Home births under threat

Thousands rallied to support independent midwives – and women’s right to choose home births.

NSWNA members joined thousands of people at a rally last month to protest against the Government’s exclusion of independent midwives from maternity services reforms.

National reforms that come into effect next year will require all midwives to be registered, and in order to be registered they must have professional indemnity insurance. The majority of midwives will be given a PBS number, allowing them to lead maternity care and offer continuity of care throughout a woman’s pregnancy. A PBS number will entitle midwives to a range of support mechanisms, including access to affordable public indemnity insurance.

But independent midwives will not receive a PBS number, making it near im-possible for them to get this insurance. Without insurance, midwives will be un-able to practise so the exclusion has the potential to make attending a home birth illegal.

In response to pressure from the Australian College of Midwives and NSWNA, the Government has given a two-year exemption for independent midwives on the insurance requirement for registration.

According to NSWNA Assistant General Secretary Judith Kiejda, this response is inadequate. ‘It is unacceptable that midwives will be forced to practise without insurance. The Government needs to ensure they can achieve insurance.’

NSWNA member Lisa Wilmott, a midwife currently on maternity leave from St George Hospital in Kogarah, attended the rally with her son Dominic because she is passionate about home births. ‘I had a home birth with my son and I really value home births,’ said Lisa. ‘Being a midwife, I know the safety of home births for low-risk women and that it is safer for me to be at home – safer for me and my baby. If you look at the stats of other countries that have home births as the norm, you’ll see that’s true.’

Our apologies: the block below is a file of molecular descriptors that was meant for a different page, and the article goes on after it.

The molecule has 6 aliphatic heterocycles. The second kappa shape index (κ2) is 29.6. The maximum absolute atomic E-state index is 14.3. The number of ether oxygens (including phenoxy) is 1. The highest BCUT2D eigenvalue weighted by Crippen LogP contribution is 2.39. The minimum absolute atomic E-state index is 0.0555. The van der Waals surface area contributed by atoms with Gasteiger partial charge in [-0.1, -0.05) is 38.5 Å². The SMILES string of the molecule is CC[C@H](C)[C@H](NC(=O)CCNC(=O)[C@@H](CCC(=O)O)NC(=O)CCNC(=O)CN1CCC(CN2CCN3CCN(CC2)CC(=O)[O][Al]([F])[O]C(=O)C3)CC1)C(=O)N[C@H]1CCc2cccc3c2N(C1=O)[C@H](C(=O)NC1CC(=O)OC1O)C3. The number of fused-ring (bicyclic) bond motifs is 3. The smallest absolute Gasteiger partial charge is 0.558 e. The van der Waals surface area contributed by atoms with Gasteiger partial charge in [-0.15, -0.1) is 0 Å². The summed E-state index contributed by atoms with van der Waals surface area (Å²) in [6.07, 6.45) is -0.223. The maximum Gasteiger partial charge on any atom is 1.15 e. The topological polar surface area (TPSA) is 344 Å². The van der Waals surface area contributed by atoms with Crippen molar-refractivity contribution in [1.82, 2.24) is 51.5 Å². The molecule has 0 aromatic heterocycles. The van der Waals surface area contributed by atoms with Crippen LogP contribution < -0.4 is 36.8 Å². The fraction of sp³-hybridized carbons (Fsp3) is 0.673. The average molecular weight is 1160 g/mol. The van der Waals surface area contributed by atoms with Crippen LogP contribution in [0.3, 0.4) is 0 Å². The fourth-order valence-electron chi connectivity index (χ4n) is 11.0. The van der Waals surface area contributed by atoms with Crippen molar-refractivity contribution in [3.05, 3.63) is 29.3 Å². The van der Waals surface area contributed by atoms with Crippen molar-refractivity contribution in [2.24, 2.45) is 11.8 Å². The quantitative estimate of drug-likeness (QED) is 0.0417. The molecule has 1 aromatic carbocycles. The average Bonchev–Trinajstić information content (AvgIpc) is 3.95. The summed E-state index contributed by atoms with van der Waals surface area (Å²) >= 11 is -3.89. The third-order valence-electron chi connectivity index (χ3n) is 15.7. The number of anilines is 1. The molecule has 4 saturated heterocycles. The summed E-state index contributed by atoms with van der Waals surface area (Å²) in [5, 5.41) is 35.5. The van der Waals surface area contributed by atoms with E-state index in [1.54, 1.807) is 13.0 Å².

Lisa’s home birth was a ‘very positive’ experience and she is keen for other women to be able to choose a home birth if they want it. ‘I had a really wonderful labour with two known midwives,’ she said. ‘It’s really important to have midwives you trust. I think it’s important that women have a choice in how they birth their babies and that choice includes independent midwives.’

The rally was attended by women from all walks of life. ‘The feeling was really positive,’ said Lisa. ‘I was surprised how may people there were as it was a miserable rainy day, but they still turned up, some with their kids, so they must be fairly passionate about the subject.’

Lisa said the mood of people attending the rally was one of hope that the Government will listen to what women have to say. ‘They need to realise that it’s not up to them but an individual’s choice.’

If a solution is not found, the danger is that home births will be forced underground. ‘Not having independent midwives will force a small percentage of the population to maybe birth at home on their own, without professional support,’ said Lisa. ‘It’s making home birth illegal and that’s not right.’

International studies show home birth is safe 

Studies of more than half a million women in The Netherlands and just over 13,000 women in Canada reveal that home births are as safe, if not safer, than hospital births, among low-risk women.

Between them, the studies found:

  • No significant differences between planned home and planned hospital births;
  • Home births do not increase the risks of perinatal deaths or disorders in newborns among low-risk women, provided that a trained midwife is integrated into the health care system with access to emergency services and good transportation to a hospital;
  • Women with a planned home birth are less likely to experience referral to secondary care and obstetric intervention than those with a planned hospital birth;
  • The home environment may be more conducive to birth without referral or interventions.